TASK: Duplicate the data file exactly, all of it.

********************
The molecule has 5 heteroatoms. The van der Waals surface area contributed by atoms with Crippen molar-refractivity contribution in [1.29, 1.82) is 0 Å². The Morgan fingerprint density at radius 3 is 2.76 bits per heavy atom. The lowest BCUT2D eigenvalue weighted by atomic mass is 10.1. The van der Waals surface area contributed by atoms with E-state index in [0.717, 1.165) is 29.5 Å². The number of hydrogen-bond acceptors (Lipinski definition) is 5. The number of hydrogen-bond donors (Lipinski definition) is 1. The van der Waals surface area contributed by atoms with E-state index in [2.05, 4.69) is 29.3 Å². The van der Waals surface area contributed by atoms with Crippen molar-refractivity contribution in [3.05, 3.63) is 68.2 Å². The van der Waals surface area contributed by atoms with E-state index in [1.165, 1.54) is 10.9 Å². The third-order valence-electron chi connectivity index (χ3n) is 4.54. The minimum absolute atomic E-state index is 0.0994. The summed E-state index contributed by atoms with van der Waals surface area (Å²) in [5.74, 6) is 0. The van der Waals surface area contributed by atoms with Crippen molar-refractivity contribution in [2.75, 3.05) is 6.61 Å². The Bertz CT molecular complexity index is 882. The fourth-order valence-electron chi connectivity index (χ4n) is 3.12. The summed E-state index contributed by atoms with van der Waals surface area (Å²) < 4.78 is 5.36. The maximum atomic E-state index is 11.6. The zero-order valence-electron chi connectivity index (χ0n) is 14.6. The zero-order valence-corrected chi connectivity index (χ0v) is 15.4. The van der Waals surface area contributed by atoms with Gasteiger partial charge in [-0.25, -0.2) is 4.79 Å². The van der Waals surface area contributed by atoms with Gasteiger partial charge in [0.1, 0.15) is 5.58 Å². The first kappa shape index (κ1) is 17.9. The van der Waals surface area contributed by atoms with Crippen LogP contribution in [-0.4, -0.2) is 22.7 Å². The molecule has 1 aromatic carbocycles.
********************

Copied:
The molecule has 5 heteroatoms. The van der Waals surface area contributed by atoms with Crippen molar-refractivity contribution in [1.29, 1.82) is 0 Å². The Morgan fingerprint density at radius 3 is 2.76 bits per heavy atom. The lowest BCUT2D eigenvalue weighted by atomic mass is 10.1. The van der Waals surface area contributed by atoms with E-state index in [0.717, 1.165) is 29.5 Å². The number of hydrogen-bond acceptors (Lipinski definition) is 5. The number of hydrogen-bond donors (Lipinski definition) is 1. The van der Waals surface area contributed by atoms with E-state index in [2.05, 4.69) is 29.3 Å². The van der Waals surface area contributed by atoms with Crippen molar-refractivity contribution in [3.05, 3.63) is 68.2 Å². The van der Waals surface area contributed by atoms with E-state index in [1.165, 1.54) is 10.9 Å². The third-order valence-electron chi connectivity index (χ3n) is 4.54. The minimum absolute atomic E-state index is 0.0994. The summed E-state index contributed by atoms with van der Waals surface area (Å²) in [5.74, 6) is 0. The van der Waals surface area contributed by atoms with Crippen molar-refractivity contribution in [2.75, 3.05) is 6.61 Å². The Bertz CT molecular complexity index is 882. The fourth-order valence-electron chi connectivity index (χ4n) is 3.12. The summed E-state index contributed by atoms with van der Waals surface area (Å²) < 4.78 is 5.36. The maximum atomic E-state index is 11.6. The zero-order valence-electron chi connectivity index (χ0n) is 14.6. The zero-order valence-corrected chi connectivity index (χ0v) is 15.4. The van der Waals surface area contributed by atoms with Gasteiger partial charge in [-0.25, -0.2) is 4.79 Å². The van der Waals surface area contributed by atoms with Gasteiger partial charge in [0.1, 0.15) is 5.58 Å². The first kappa shape index (κ1) is 17.9. The van der Waals surface area contributed by atoms with Crippen LogP contribution in [-0.4, -0.2) is 22.7 Å². The molecule has 1 aromatic carbocycles.